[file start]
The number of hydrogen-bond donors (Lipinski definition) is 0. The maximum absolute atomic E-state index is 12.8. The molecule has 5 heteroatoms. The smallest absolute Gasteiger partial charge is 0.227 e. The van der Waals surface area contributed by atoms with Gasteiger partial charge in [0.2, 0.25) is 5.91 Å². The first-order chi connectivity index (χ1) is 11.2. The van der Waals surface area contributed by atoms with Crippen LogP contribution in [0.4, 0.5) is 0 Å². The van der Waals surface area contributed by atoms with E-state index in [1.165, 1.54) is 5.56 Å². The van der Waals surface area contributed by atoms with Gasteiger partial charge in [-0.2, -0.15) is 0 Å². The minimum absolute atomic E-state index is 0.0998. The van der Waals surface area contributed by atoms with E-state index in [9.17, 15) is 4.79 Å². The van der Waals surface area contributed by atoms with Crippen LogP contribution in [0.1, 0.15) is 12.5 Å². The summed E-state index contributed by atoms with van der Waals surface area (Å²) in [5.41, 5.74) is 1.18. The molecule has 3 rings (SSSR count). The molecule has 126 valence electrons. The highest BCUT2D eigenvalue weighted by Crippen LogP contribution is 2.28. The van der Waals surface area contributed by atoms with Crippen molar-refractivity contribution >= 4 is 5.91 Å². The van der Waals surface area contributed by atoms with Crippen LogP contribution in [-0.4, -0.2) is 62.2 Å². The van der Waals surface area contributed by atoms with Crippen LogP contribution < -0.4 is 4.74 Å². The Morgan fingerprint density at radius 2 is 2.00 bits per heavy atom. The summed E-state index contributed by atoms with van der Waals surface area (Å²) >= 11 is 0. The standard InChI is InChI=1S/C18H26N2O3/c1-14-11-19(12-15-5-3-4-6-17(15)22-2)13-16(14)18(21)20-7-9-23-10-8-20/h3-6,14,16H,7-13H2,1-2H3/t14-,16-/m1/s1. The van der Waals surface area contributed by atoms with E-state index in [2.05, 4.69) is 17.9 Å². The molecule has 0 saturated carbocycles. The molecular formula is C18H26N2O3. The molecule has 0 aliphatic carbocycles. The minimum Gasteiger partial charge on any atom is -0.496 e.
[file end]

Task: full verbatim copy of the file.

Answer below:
The number of hydrogen-bond donors (Lipinski definition) is 0. The maximum absolute atomic E-state index is 12.8. The molecule has 5 heteroatoms. The smallest absolute Gasteiger partial charge is 0.227 e. The van der Waals surface area contributed by atoms with Gasteiger partial charge in [0.2, 0.25) is 5.91 Å². The first-order chi connectivity index (χ1) is 11.2. The van der Waals surface area contributed by atoms with Crippen LogP contribution in [0.4, 0.5) is 0 Å². The van der Waals surface area contributed by atoms with E-state index in [1.165, 1.54) is 5.56 Å². The van der Waals surface area contributed by atoms with Gasteiger partial charge in [-0.2, -0.15) is 0 Å². The minimum absolute atomic E-state index is 0.0998. The van der Waals surface area contributed by atoms with E-state index in [9.17, 15) is 4.79 Å². The van der Waals surface area contributed by atoms with Crippen LogP contribution in [0.1, 0.15) is 12.5 Å². The summed E-state index contributed by atoms with van der Waals surface area (Å²) in [5.41, 5.74) is 1.18. The molecule has 3 rings (SSSR count). The molecule has 126 valence electrons. The highest BCUT2D eigenvalue weighted by Crippen LogP contribution is 2.28. The van der Waals surface area contributed by atoms with Crippen molar-refractivity contribution >= 4 is 5.91 Å². The van der Waals surface area contributed by atoms with Crippen LogP contribution in [-0.4, -0.2) is 62.2 Å². The van der Waals surface area contributed by atoms with Crippen LogP contribution < -0.4 is 4.74 Å². The Morgan fingerprint density at radius 2 is 2.00 bits per heavy atom. The summed E-state index contributed by atoms with van der Waals surface area (Å²) >= 11 is 0. The standard InChI is InChI=1S/C18H26N2O3/c1-14-11-19(12-15-5-3-4-6-17(15)22-2)13-16(14)18(21)20-7-9-23-10-8-20/h3-6,14,16H,7-13H2,1-2H3/t14-,16-/m1/s1. The van der Waals surface area contributed by atoms with E-state index in [2.05, 4.69) is 17.9 Å². The molecule has 0 saturated carbocycles. The molecular formula is C18H26N2O3. The molecule has 0 aliphatic carbocycles. The minimum Gasteiger partial charge on any atom is -0.496 e.